Someone here wrote that you shouldn't stay at La Casita, because your things get stolen there. It's too bad that people have bad experiences in Iquitos, but we shouldn't single out a place like La Casita. Stuff gets stolen everywhere; theft is almost like an epidemic in Iquitos.
I lived at La Casita twice; once for two months, and once for three months. None of my stuff ever got stolen there and the staff were very friendly and helpful. Bad stuff happens everywhere, we just need to be careful and sensible. True; La Casita doesn't offer a safe place to store things, and it has been two years since my last stay there, so who knows. But at 100 dollars rent a month, I guess you should adjust your expectations. —The preceding unsigned comment was added by Mrgart (talk • contribs)
I'm copying this "Do" entry here, to make it easier for anyone to insert it into a preexisting guide for a more nearby place or compose a new guide about the reserve. This content is really interesting, but 340 km is quite a distance. This reserve could be mentioned as a "Get out" location in the Iquitos article, but there is more content here than necessary for a "Get out" listing, and I think it would be better for such a listing to link to a Tapich Ohara's Reserve guide.
Tapiche Ohara's Reserve (email@example.com), Calle Ricardo Palma 510 (The Reserve is situated 340 km up river from Iquitos, Peru on the Tapiche River), . Situated 340 km away from Iquitos in the district of Requena, accessible only by waterway, 12 hours with private boat (or a day and a half by local transport), The Tapiche Ohara's Reserve comprises several types of lowland Amazonian forests, including igapo, varzea, and terra firme during dry season. The Reserve represents one of the few areas in the Amazon Basin where these forest types can be found in close proximity. Among the animals found here are Pink River Dolphins, Manatee, Jaguar, Ocelot, Margay, Giant Otter, Red Huakari Monkey and Paiche (world's largest freshwater fish), and an amazing variety of birds (over 700 species are known in Loreto), including the Harpy Eagle. The 1540 hectare Reserve is an exceptional storehouse of Amazon jungle biodiversity. This area spans both sides of the Tapiche River east of the Ucayali River. Within the Reserve there are four different springs which are tributaries into the Tapiche. Furthermore, there are several onboxes and lagoons of considerable size. Other than the Tapiche, which is a black river, all the other rivers are full of inorganic material, which is generally typical of Andean sources, but not typical to the Amazon rainforest. These factors, along with the Pleistocene Refugia and river dynamics, contribute to an exceptionally diverse assemblage of primates.edit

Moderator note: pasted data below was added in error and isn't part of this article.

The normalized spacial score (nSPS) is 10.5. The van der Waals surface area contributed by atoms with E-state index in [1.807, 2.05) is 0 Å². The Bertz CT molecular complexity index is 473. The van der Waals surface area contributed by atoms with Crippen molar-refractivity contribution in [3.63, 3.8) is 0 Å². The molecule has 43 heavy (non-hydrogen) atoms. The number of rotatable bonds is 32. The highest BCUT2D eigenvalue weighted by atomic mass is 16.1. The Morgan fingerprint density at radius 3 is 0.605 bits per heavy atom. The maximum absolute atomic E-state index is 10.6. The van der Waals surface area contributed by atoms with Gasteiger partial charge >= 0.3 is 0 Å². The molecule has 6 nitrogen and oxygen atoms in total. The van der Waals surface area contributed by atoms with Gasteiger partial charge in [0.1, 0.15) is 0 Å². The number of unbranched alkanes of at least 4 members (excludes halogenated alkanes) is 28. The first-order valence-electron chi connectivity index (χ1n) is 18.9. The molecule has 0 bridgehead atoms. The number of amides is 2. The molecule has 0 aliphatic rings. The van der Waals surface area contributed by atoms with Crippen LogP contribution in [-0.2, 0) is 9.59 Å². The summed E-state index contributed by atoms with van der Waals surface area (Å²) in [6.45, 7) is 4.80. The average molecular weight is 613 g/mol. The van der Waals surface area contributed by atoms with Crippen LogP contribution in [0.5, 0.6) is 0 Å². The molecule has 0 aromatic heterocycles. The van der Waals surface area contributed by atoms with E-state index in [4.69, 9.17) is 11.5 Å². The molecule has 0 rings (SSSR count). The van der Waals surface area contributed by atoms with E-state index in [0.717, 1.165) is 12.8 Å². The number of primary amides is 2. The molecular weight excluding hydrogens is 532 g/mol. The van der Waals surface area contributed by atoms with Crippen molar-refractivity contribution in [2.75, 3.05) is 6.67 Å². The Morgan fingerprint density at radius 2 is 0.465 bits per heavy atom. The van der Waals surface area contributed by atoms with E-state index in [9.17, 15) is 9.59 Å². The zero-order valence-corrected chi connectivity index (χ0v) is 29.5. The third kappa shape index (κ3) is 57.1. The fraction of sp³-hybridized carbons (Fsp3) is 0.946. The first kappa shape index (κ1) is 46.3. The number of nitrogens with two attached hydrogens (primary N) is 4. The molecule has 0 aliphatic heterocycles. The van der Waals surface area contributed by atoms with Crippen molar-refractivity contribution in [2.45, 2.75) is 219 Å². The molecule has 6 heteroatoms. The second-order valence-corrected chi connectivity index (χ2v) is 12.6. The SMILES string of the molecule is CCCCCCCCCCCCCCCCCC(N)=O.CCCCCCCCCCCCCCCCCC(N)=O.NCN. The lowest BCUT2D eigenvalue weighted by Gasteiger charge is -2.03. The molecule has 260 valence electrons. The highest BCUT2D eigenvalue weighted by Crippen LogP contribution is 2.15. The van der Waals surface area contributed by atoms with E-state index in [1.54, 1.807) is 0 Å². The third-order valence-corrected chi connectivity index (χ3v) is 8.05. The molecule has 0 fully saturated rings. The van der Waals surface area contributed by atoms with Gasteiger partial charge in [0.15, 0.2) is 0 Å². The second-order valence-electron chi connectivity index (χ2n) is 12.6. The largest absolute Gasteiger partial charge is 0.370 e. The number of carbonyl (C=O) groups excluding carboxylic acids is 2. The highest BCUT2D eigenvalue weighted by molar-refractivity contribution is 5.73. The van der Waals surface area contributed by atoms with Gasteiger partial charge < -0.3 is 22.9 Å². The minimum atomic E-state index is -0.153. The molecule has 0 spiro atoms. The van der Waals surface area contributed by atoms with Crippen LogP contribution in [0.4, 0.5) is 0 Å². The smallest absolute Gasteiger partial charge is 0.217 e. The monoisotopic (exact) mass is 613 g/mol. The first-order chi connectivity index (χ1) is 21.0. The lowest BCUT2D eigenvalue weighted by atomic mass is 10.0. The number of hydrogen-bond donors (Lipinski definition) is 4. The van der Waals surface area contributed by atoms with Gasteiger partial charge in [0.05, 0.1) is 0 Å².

For reasons I don't understand, a nascent edit war has broken out over whether to include this kind of information in this article or create a new article specifically focusing on the reserve. I have posted to User talk:Amyharmony, to attempt to start a non-one-sided discussion. Ikan Kekek 15:51, 26 June 2011 (EDT)
Tapiche Ohara is not a national or private reserve. It is a private company, a travel agency.